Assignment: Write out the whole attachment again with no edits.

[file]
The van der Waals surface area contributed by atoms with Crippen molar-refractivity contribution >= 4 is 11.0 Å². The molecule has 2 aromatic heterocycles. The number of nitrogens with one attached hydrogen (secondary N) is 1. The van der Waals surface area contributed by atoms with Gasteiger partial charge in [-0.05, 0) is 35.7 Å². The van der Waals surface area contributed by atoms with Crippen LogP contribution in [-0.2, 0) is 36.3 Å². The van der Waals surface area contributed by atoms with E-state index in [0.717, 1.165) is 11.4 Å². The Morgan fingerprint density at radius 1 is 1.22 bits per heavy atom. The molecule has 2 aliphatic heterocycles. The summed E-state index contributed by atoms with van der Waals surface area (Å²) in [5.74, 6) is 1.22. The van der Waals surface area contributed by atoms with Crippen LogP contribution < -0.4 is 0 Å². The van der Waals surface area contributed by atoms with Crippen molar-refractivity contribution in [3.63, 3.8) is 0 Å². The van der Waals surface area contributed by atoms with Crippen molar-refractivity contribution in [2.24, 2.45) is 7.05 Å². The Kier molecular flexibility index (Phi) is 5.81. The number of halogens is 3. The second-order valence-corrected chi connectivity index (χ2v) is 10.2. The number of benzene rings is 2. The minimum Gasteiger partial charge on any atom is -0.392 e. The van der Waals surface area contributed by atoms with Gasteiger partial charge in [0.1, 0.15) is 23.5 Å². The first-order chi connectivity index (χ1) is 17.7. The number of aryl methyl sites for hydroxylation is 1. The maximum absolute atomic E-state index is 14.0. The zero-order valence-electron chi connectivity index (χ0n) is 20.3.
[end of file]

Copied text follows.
The van der Waals surface area contributed by atoms with Crippen molar-refractivity contribution >= 4 is 11.0 Å². The molecule has 2 aromatic heterocycles. The number of nitrogens with one attached hydrogen (secondary N) is 1. The van der Waals surface area contributed by atoms with Gasteiger partial charge in [-0.05, 0) is 35.7 Å². The van der Waals surface area contributed by atoms with Crippen LogP contribution in [-0.2, 0) is 36.3 Å². The van der Waals surface area contributed by atoms with E-state index in [0.717, 1.165) is 11.4 Å². The Morgan fingerprint density at radius 1 is 1.22 bits per heavy atom. The molecule has 2 aliphatic heterocycles. The summed E-state index contributed by atoms with van der Waals surface area (Å²) in [5.74, 6) is 1.22. The van der Waals surface area contributed by atoms with Crippen LogP contribution < -0.4 is 0 Å². The van der Waals surface area contributed by atoms with Crippen molar-refractivity contribution in [3.63, 3.8) is 0 Å². The van der Waals surface area contributed by atoms with Crippen molar-refractivity contribution in [2.24, 2.45) is 7.05 Å². The Kier molecular flexibility index (Phi) is 5.81. The number of halogens is 3. The second-order valence-corrected chi connectivity index (χ2v) is 10.2. The number of benzene rings is 2. The minimum Gasteiger partial charge on any atom is -0.392 e. The van der Waals surface area contributed by atoms with Gasteiger partial charge in [0.1, 0.15) is 23.5 Å². The first-order chi connectivity index (χ1) is 17.7. The number of aryl methyl sites for hydroxylation is 1. The maximum absolute atomic E-state index is 14.0. The zero-order valence-electron chi connectivity index (χ0n) is 20.3.